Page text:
It started with four high school seniors, three from William Penn and one from McKean.
As part of Jobs for Delaware Graduates’ CORE program with ChristianaCare, they piloted a hands-on, technical workforce development experience that took them out of school a couple of mornings a week and into a real hospital setting, where paid internships helped put them on a path toward careers in healthcare — or not.
“I had a student last year who said that she wanted to be a doctor,” said Laurie Fuski, program manager for Jobs for Delaware Graduates who oversaw the internships. “She came out and said, ‘You know, I don’t like talking to people this much, I think I’m going to go into computer technology.'”
Fuski laughed as she told the story, but the fact that the student changed her mind isn’t considered a failure of the program.
“We saw it as a good thing,” she said. “She was ready to spend all this money for college on that track.”
For others, like Sierra, one of the William Penn students from the first year in 2018, the CORE ChristianaCare program put her on a path toward a career that may have seemed out of reach.
Sierra developed an interest in becoming an emergency trauma nurse after facing a series of medical challenges throughout high school, leading her to enroll in William Penn’s Allied Health Pathway and, in her senior year, to apply for a CORE internship placement in the medical field. With her family experiencing financial hardships, Sierra was working at both Walgreens and her church’s day care center to help with household bills while going to school. The paid placement at ChristianaCare allowed her to work alongside hospital professionals in several departments including physical therapy, clinical engineering and the cancer center.
After graduation, Sierra enrolled in the associate’s degree of science program at Delaware Technical and Community College (DTCC).
“Being familiar with some of the medical terminology and medical procedures really gave me an advantage during the first year at college,” she said. COVID-19 set her studies back a bit, but plans to pursue nursing clinical courses at DTCC and recently applied for a residency internship at ChristianaCare.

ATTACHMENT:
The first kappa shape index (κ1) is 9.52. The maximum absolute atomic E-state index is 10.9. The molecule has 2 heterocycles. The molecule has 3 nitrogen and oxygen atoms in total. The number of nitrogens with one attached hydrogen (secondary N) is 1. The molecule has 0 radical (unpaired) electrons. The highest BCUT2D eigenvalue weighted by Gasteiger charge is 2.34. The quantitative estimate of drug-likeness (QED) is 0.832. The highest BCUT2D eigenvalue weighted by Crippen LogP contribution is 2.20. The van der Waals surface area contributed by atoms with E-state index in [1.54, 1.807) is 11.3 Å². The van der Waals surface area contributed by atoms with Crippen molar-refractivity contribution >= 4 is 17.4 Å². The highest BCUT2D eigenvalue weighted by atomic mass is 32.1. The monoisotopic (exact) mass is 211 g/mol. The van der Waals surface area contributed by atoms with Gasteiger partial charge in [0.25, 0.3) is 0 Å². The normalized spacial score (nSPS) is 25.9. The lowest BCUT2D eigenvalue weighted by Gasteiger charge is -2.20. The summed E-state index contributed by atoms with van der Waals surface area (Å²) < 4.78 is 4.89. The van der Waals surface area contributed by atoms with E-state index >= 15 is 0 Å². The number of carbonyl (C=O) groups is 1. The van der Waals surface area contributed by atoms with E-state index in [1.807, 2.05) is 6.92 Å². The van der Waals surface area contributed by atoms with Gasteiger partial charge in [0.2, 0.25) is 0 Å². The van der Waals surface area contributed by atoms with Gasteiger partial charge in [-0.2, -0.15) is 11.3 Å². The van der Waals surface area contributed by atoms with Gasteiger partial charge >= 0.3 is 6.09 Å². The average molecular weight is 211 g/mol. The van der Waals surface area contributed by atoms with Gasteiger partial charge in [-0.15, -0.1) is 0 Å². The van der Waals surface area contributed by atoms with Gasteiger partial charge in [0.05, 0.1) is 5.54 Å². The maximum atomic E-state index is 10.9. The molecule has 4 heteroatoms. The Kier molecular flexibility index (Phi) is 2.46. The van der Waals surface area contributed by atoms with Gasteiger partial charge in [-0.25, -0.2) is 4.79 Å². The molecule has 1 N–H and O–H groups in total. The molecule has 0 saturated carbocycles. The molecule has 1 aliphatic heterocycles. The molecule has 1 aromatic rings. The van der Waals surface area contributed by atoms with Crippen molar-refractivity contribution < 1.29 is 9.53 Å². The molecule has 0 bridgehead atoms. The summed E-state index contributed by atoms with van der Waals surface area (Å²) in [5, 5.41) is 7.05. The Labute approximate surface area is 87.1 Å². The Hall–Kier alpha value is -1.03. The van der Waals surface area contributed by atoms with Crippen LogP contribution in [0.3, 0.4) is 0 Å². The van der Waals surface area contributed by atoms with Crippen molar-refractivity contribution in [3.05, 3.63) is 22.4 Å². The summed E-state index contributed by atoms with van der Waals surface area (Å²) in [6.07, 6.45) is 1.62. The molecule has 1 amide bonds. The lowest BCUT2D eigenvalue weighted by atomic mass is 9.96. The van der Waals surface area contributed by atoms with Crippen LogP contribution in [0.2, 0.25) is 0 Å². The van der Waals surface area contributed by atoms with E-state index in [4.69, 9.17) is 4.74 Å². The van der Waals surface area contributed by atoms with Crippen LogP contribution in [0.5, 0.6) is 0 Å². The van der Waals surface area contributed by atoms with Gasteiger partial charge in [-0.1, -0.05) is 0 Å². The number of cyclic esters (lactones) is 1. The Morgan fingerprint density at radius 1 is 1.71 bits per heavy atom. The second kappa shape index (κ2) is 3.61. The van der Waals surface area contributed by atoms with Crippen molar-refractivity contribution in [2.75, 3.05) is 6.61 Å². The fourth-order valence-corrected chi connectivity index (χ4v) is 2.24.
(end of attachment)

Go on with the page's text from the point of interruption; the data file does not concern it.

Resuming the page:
COVID-19 has been a setback for the CORE program as well, as students have not been able to work in the hospital during the pandemic. Currently, the program has two Zoom meetings a month, with hopes to return students to in-person internships as soon as it’s safe.
The program is for public high school seniors in New Castle County who have an interest in working in healthcare, or who are undecided but open to considering a job in healthcare. Opportunities are shared with teachers, who share them with students. Interested students go through a formal application process, including an interview, followed by an onboarding process for the nine-month, two-day-a-week commitment.
“We teach problem solving and critical thinking in a workplace where it’s very different from school,” said Fuski. “You have to be on time, there are certain expectations, you can’t play on your cell phone.”
In its third year, the program has seen students from Penn, McKean, Dickinson, Mount Pleasant, Middletown, Newark and Concord. The goal is to expand the program to include more students, including students in Kent and Sussex counties, as well as starting the track in junior year instead of senior year.
“What ChristianaCare wants is to build a pipeline of potential workers,” said Fuski, whether it encourages them to go into allied health majors at community colleges or pushes them toward medical school ambitions.-30-
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